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Eight in 10 South African children struggle to read by age of 10.

The recently released Progress in International Reading and Literacy Study (PIRLS) conducted in 2021, reveals that eight out of 10 Grade 4 pupils in South Africa cannot read for meaning. Not only that, but SA ranked at the bottom of all countries surveyed.

DG Murray Trust Innovation Director Kentse Radebe spoke to Cape Talk’s Sara-Jayne Makwala King.

Says Radebe: “One of the key findings was that children who attend rural schools, which are less resourced than schools in urban areas, are performing poorly. This tells us that as a population, our children are falling behind. But some of the key drivers are inequality. This makes it difficult for children to be adequately supported to teach children the correct technical skills and ability to read for meaning.”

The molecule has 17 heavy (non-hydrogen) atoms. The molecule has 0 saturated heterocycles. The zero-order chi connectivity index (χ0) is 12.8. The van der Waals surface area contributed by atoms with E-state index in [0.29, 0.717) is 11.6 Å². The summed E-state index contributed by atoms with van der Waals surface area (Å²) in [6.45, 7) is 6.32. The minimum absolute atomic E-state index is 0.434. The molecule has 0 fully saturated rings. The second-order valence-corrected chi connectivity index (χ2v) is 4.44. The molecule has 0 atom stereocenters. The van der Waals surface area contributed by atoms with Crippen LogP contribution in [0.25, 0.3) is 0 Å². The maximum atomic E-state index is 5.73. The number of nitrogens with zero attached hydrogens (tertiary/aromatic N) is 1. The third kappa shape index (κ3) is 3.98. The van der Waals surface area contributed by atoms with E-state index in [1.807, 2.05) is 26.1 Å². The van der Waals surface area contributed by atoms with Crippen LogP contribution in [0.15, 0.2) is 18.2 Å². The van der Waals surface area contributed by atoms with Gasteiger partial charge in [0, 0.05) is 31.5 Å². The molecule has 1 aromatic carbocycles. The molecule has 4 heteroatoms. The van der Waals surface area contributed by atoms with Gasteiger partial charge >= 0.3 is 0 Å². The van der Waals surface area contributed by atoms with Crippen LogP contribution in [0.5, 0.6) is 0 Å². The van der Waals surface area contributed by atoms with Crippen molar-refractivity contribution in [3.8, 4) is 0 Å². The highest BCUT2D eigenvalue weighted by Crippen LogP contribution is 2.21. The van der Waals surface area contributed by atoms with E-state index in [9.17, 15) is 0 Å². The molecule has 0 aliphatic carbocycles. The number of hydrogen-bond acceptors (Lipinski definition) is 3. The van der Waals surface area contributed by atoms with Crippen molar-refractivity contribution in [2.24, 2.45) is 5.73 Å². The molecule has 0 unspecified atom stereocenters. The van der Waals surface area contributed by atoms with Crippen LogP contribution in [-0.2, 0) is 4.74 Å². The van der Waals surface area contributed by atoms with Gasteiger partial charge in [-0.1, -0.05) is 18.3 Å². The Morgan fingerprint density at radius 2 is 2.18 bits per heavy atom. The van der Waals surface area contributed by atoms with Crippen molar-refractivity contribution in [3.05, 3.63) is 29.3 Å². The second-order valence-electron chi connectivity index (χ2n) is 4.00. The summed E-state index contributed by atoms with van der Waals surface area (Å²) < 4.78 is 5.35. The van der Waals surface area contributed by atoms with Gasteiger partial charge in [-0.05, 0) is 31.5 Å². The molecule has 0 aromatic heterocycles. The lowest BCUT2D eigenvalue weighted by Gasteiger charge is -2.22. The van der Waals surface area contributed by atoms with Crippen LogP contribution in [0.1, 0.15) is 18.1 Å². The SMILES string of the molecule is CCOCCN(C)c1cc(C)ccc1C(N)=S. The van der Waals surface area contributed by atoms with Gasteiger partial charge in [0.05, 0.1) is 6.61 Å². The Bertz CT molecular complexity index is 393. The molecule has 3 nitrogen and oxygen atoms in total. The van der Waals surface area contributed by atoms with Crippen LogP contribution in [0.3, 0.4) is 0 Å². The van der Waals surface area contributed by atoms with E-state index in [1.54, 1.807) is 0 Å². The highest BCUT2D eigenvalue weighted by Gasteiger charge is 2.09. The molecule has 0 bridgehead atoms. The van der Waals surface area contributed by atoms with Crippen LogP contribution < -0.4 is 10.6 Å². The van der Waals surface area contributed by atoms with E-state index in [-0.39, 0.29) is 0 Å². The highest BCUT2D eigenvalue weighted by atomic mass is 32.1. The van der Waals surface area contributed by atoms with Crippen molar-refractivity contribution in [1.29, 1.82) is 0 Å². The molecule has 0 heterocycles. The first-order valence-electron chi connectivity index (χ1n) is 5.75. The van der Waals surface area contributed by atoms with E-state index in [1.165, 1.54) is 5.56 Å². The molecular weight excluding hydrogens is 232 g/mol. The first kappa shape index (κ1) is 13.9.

If children are struggling to read, they’re more likely to have academic challenges as they move throughout their school career. She adds: “This means they’re less likely to get to matric. We will experience a higher rate of school dropouts, which means less opportunity for people to pursue tertiary education. So we’ll have more young people without the adequate resources to get employment or to be economically connected. That costs us as it reduces their ability to contribute to our GDP. And it means we have to provide welfare to ensure those individuals are adequately supported.”

Listen to the full interview below.

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